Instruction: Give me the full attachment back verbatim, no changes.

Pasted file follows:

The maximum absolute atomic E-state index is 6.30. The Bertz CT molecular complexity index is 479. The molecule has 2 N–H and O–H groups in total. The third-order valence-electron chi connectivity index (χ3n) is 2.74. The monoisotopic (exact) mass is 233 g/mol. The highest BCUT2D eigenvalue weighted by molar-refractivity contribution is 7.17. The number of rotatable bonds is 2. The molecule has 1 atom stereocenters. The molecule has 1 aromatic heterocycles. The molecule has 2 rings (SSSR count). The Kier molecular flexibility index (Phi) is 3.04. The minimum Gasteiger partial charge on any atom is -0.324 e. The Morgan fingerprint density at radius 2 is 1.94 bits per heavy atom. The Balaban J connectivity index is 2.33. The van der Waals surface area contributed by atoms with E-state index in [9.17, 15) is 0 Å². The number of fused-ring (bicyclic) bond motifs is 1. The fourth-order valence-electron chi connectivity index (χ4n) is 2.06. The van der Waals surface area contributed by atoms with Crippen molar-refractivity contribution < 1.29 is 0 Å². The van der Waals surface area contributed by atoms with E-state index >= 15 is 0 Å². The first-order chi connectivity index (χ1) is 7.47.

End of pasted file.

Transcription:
The maximum absolute atomic E-state index is 6.30. The Bertz CT molecular complexity index is 479. The molecule has 2 N–H and O–H groups in total. The third-order valence-electron chi connectivity index (χ3n) is 2.74. The monoisotopic (exact) mass is 233 g/mol. The highest BCUT2D eigenvalue weighted by molar-refractivity contribution is 7.17. The number of rotatable bonds is 2. The molecule has 1 atom stereocenters. The molecule has 1 aromatic heterocycles. The molecule has 2 rings (SSSR count). The Kier molecular flexibility index (Phi) is 3.04. The minimum Gasteiger partial charge on any atom is -0.324 e. The Morgan fingerprint density at radius 2 is 1.94 bits per heavy atom. The Balaban J connectivity index is 2.33. The van der Waals surface area contributed by atoms with E-state index in [9.17, 15) is 0 Å². The number of fused-ring (bicyclic) bond motifs is 1. The fourth-order valence-electron chi connectivity index (χ4n) is 2.06. The van der Waals surface area contributed by atoms with Crippen molar-refractivity contribution < 1.29 is 0 Å². The van der Waals surface area contributed by atoms with E-state index >= 15 is 0 Å². The first-order chi connectivity index (χ1) is 7.47.